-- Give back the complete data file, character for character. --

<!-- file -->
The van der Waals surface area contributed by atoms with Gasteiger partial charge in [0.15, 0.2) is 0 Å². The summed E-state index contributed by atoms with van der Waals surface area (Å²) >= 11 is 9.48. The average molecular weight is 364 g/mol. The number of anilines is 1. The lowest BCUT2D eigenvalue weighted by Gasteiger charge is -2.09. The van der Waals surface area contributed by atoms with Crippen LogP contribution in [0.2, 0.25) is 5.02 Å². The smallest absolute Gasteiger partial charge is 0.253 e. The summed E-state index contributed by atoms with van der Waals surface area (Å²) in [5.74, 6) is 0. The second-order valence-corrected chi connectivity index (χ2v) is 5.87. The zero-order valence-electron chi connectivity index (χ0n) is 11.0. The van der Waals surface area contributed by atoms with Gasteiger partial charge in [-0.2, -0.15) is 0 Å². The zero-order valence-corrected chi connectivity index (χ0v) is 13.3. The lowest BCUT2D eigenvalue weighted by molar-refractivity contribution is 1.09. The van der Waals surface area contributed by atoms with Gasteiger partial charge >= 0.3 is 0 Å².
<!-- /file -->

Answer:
The van der Waals surface area contributed by atoms with Gasteiger partial charge in [0.15, 0.2) is 0 Å². The summed E-state index contributed by atoms with van der Waals surface area (Å²) >= 11 is 9.48. The average molecular weight is 364 g/mol. The number of anilines is 1. The lowest BCUT2D eigenvalue weighted by Gasteiger charge is -2.09. The van der Waals surface area contributed by atoms with Crippen LogP contribution in [0.2, 0.25) is 5.02 Å². The smallest absolute Gasteiger partial charge is 0.253 e. The summed E-state index contributed by atoms with van der Waals surface area (Å²) in [5.74, 6) is 0. The second-order valence-corrected chi connectivity index (χ2v) is 5.87. The zero-order valence-electron chi connectivity index (χ0n) is 11.0. The van der Waals surface area contributed by atoms with Gasteiger partial charge in [-0.2, -0.15) is 0 Å². The zero-order valence-corrected chi connectivity index (χ0v) is 13.3. The lowest BCUT2D eigenvalue weighted by molar-refractivity contribution is 1.09. The van der Waals surface area contributed by atoms with Gasteiger partial charge >= 0.3 is 0 Å².